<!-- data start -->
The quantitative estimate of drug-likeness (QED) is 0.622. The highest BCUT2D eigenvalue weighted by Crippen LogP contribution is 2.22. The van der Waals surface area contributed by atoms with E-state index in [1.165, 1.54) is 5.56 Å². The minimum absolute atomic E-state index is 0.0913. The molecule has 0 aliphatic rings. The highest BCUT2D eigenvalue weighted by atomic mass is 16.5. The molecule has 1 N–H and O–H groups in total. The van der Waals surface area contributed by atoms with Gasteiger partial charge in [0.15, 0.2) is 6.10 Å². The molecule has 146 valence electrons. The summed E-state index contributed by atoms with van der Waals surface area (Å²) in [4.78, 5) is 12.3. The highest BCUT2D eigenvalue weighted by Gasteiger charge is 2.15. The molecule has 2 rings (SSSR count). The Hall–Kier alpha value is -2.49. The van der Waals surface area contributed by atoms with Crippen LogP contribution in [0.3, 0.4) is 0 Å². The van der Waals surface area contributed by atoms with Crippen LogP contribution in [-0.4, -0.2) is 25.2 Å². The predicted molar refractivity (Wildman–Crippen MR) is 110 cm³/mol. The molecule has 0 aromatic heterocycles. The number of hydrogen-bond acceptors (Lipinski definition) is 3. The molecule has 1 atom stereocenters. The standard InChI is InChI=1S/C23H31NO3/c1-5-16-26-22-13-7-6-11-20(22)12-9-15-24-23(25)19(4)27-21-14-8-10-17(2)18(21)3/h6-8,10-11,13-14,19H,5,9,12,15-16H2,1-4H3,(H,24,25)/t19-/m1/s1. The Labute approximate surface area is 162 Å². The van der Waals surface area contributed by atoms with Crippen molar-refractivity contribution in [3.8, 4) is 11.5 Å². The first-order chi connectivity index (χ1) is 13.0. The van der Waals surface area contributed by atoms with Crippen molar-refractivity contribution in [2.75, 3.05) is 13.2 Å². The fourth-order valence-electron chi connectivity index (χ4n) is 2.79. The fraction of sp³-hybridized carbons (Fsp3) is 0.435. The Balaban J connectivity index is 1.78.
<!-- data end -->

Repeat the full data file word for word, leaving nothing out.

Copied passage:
The quantitative estimate of drug-likeness (QED) is 0.622. The highest BCUT2D eigenvalue weighted by Crippen LogP contribution is 2.22. The van der Waals surface area contributed by atoms with E-state index in [1.165, 1.54) is 5.56 Å². The minimum absolute atomic E-state index is 0.0913. The molecule has 0 aliphatic rings. The highest BCUT2D eigenvalue weighted by atomic mass is 16.5. The molecule has 1 N–H and O–H groups in total. The van der Waals surface area contributed by atoms with Gasteiger partial charge in [0.15, 0.2) is 6.10 Å². The molecule has 146 valence electrons. The summed E-state index contributed by atoms with van der Waals surface area (Å²) in [4.78, 5) is 12.3. The highest BCUT2D eigenvalue weighted by Gasteiger charge is 2.15. The molecule has 2 rings (SSSR count). The Hall–Kier alpha value is -2.49. The van der Waals surface area contributed by atoms with Crippen LogP contribution in [0.3, 0.4) is 0 Å². The van der Waals surface area contributed by atoms with Crippen LogP contribution in [-0.4, -0.2) is 25.2 Å². The predicted molar refractivity (Wildman–Crippen MR) is 110 cm³/mol. The molecule has 0 aromatic heterocycles. The number of hydrogen-bond acceptors (Lipinski definition) is 3. The molecule has 1 atom stereocenters. The standard InChI is InChI=1S/C23H31NO3/c1-5-16-26-22-13-7-6-11-20(22)12-9-15-24-23(25)19(4)27-21-14-8-10-17(2)18(21)3/h6-8,10-11,13-14,19H,5,9,12,15-16H2,1-4H3,(H,24,25)/t19-/m1/s1. The Labute approximate surface area is 162 Å². The van der Waals surface area contributed by atoms with Crippen molar-refractivity contribution in [3.8, 4) is 11.5 Å². The first-order chi connectivity index (χ1) is 13.0. The van der Waals surface area contributed by atoms with Crippen molar-refractivity contribution in [2.75, 3.05) is 13.2 Å². The fourth-order valence-electron chi connectivity index (χ4n) is 2.79. The fraction of sp³-hybridized carbons (Fsp3) is 0.435. The Balaban J connectivity index is 1.78.